Team Group showed me some blazingly fast Gen 5 SSDs, pink DDR5, and a host of wacky cooling solutions to keep it all in check

A Team Group RAM cooler at Computex 2024
(Image credit: Future)

I'm sometimes asked why we don't often recommend Gen 5 NVMe drives (although, to be fair, we do recommend one). Alright, I don't get asked it that often I guess, but the answer remains the same as it was when they first came out—they're very fast, but so are Gen 4 drives, at least for gaming. 

More than that, they're pricey, again compared to Gen 4. And then there's the kicker—they also have a tendency to run very, very hot.

Team Group's Computex 2024 booth had some fresh examples of the speedy little drives, including a T-Force Pro SSD with a quoted 14,173 MB/s read and 12,757 write rate, apparently soon to be available in 8 TB configuration. I asked how much it might potentially cost, and one of the booth reps laughed knowingly, before shaking their head.

That'll be rather expensive then. Just a hunch. Anyway, speedy, pricey. Same old story, really. But what about the heat?

Well, Team Group does appear to have been iterating on cooler designs to beat the heat from Gen 5 drives, with some potential pre-production ideas on display. The problem is, none of them really get around the fact that to get the most out of a top spec Gen 5 drive, it still looks like you need a miniature tower block to ensure it keeps from throttling over extended use.

The best of these cooling concepts was a multi-heatsink configuration held together with magnets, making extra cooling capacity a more stackable, modular affair. It was quite satisfying to hold, and if I'm honest I'd quite like one as a desk toy—snapping the heatsinks together was good fun.

What I really can't get behind, however, is this DDR5 RAM cooler. While I was assured that it wasn't actually a requirement for cooling the DDR5 on display, and was more for machines with limited cooling capacity, attaching a small, adjustable hovercraft to the top of your RAM really feels like a stretch solution to a problem that shouldn't exist.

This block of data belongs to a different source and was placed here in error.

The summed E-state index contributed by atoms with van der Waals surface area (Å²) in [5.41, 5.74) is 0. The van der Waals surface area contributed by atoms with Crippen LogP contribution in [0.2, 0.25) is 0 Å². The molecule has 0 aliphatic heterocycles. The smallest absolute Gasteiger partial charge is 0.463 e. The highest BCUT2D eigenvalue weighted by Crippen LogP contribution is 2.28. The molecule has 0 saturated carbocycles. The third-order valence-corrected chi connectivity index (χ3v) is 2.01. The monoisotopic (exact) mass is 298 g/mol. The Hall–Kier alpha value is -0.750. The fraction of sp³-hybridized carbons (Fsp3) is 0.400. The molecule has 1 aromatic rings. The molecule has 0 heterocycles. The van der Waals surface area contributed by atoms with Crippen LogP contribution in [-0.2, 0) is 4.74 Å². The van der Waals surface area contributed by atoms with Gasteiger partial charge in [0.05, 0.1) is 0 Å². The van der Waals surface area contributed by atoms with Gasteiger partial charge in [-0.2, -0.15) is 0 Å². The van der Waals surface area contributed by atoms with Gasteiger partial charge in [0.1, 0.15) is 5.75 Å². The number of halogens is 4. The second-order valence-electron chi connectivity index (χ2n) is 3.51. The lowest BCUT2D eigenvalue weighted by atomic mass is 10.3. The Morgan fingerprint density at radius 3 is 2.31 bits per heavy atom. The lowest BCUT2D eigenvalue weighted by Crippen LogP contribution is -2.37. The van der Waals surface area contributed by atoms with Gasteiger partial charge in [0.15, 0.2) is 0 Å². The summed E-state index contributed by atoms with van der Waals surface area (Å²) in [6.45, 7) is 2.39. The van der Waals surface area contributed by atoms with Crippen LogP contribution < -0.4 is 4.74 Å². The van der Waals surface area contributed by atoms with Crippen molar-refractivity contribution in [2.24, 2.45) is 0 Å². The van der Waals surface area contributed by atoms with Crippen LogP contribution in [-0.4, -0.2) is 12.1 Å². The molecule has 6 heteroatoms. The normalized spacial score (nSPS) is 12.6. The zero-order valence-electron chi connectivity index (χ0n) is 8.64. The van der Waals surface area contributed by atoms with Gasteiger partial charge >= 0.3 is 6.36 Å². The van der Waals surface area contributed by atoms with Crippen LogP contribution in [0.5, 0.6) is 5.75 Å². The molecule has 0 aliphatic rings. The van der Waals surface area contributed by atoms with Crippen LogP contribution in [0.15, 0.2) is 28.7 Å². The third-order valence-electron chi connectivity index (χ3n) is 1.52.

At first, I appreciated it for novelty value. The more I thought about the potential need for it though, the more it made me shake my head.

Fans, fans, and more fans. As speedy solid state hardware climbs ever further into the stratosphere of extreme performance, it's clear that despite some clever (and some less than clever) heat-busting designs, cooling solutions are still struggling to keep up.

Oh, and you can get T-Force Xtreem DDR5 desktop RAM in pink now. I wouldn't normally mention an existing product simply because it came in a new colour, but as a fan of all-black hardware I actually thought it looked rather fetching.

Team Group Xtreem DDR5 RAM, in pink

(Image credit: Future)

Looks like ice cream, doesn't it? I'm off to the shops...


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Computex 2024: We're on the ground at Taiwan's biggest tech show to see what Nvidia, AMD, Intel, Asus, Gigabyte, MSI and more have to show.

Andy Edser
Hardware Writer

Andy built his first gaming PC at the tender age of 12, when IDE cables were a thing and high resolution wasn't. After spending over 15 years in the production industry overseeing a variety of live and recorded projects, he started writing his own PC hardware blog for a year in the hope that people might send him things. Sometimes they did.

Now working as a hardware writer for PC Gamer, Andy can be found quietly muttering to himself and drawing diagrams with his hands in thin air. It's best to leave him to it.